How Instagram secretly started competing with Pinterest

On December 21st, 2016, with 89 words and a single image, Instagram took the first step onto Pinterest’s turf:

Saved Instagram Posts

This feature was just as tiny as the article used to describe it.

A new icon showed up on every Instagram post. When the icon was clicked, the post got stored in a private “saved” screen within the person’s own profile.

Here’s what it looked like:

Instagram saved posts

Instagram revealed their next move on April 17th, 2017:

Introducing New Ways to Organize Your Saved Posts

This single line explained their entire strategy:

“Since we introduced the ability to save posts in December, 46% of Instagrammers have saved at least one post.”

In hindsight, it’s clear that Instagram’s first move in December of 2016 was extremely purposeful.

The tiny feature was designed to make sure people were actually tapping the save icon, before Instagram made their second move.

Then Instagram explained where they were going:

“Whether you want to scope out your next daytrip, revisit your favorite artists’ illustrations or always have your favorite animal videos on hand, collections can help you keep track of the posts you want to remember.”

The four months in-between Instagram’s first and second move seemed to have been quite valuable. The Instagram team learned exactly how people were using the new feature and included anecdotes as part of their product marketing on the day they launched collections.

Then TechCrunch reported that Jane Manchun Wong discovered how Instagram added code for an unreleased public collections feature. This is Instagram’s third move towards Pinterest.

I think the product strategy behind these moves is brilliant.

Step One

If Instagram can take such a small step as their step one, why shouldn’t we with our own products?

At FYI, we’ve got a name for this type of small but critical starting point.

We call it a “Step One.”

You don’t come up with it randomly out of thin air.

A Step One is a deliberate starting point that has been informed by research and grounded by what people are doing with your product.

Here’s a specific example.

Within the FYI interface, we show document listings just about everywhere in the app. This helps people find documents faster without having to search for them.

People click on various parts of each document listing. The place they click most often is on the document title to open it.

A common reason to open the document from FYI is to share it. To do that without FYI, people have to find the document they want to share, open it, wait for it to load, hit the share button and fumble with the interface until they’ve shared it.

At least half a dozen clicks and entering email addresses, just to share a single document.

We came up with a feature to share documents right from FYI in 3 clicks or less without typing.

The feature would involve adding a button to each document listing that would show a list of people who you can share the document with in one click.

This wasn’t a feature that could be built in a couple of days or even a week.

Our Step One for this document sharing feature was to add a button to each document listing and see if people would start to engage with it in the first place.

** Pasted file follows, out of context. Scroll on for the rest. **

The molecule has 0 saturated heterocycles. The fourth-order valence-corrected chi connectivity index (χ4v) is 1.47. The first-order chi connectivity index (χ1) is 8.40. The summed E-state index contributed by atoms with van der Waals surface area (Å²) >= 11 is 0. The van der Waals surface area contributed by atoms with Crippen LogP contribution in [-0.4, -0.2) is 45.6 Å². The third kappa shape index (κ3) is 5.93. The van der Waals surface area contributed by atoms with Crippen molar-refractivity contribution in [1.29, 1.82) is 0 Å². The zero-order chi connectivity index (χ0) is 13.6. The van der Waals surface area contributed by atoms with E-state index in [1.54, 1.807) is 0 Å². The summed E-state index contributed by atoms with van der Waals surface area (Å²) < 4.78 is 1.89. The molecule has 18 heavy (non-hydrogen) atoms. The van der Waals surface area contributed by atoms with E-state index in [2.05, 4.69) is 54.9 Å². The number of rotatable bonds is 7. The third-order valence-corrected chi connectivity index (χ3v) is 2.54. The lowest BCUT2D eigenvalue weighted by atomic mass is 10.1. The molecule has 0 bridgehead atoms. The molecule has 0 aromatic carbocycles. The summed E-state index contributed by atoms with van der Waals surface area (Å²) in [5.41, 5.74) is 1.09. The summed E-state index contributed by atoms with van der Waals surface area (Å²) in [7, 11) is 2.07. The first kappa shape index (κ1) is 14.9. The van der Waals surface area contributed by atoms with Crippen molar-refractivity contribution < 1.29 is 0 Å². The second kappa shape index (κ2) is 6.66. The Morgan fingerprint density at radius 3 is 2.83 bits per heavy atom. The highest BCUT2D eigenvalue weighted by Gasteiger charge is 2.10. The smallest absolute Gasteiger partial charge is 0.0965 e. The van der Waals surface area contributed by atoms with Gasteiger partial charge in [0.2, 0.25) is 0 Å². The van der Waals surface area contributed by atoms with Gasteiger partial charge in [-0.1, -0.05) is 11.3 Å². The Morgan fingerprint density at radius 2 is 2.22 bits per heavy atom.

The goal was to find a way to learn if people would even try to use the feature before we built it.

For this Step One, we did a variation on what’s commonly called a “painted door” or “fake door” test.

If people didn’t click the button treatment we created, we would iterate it until we got enough people clicking it.

After we shipped our Step One, people noticed.

And there was even a recorded video of the interaction posted to Twitter:

When the button was clicked, we popped up a Drift chat message and asked people what they were expecting to happen when they clicked the button.

This was the fastest way for us to learn not only if people would click the button but also their expectations of what would happen when they did.

It turned out that most people who responded to it said they would expect to share the document after clicking the button.

Bingo. Mission accomplished.

The learnings from our Step One made us more confident in spending the time to build out the feature. We knew that people would see it, click it and expect to be able to share the document after clicking the button.

The full sharing feature is now live in FYI. Sign up for free to try it for yourself.

The Step One Mindset

When thinking about a new feature, the tendency is to focus on what the final version of it will be. After people are already using it and it has all the bells and whistles.

Instead, change your mindset to focus on how to start with this final version in mind. Then determine what the right first step is that you can take. Your goal is to kickstart the interaction or behavior within your existing product so you can ensure that the feature gets adoption and is used.

Instagram did it by building something tiny, an icon to privately save any post. This was their first step towards competing directly with Pinterest.

We did it by running a tiny experiment with a single button. This was our first step towards adding document sharing into FYI.

What’s Step One for your next big feature?

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Bryan Wise
Bryan Wise,
Former VP of IT at GitLab

Incredible companies use Nira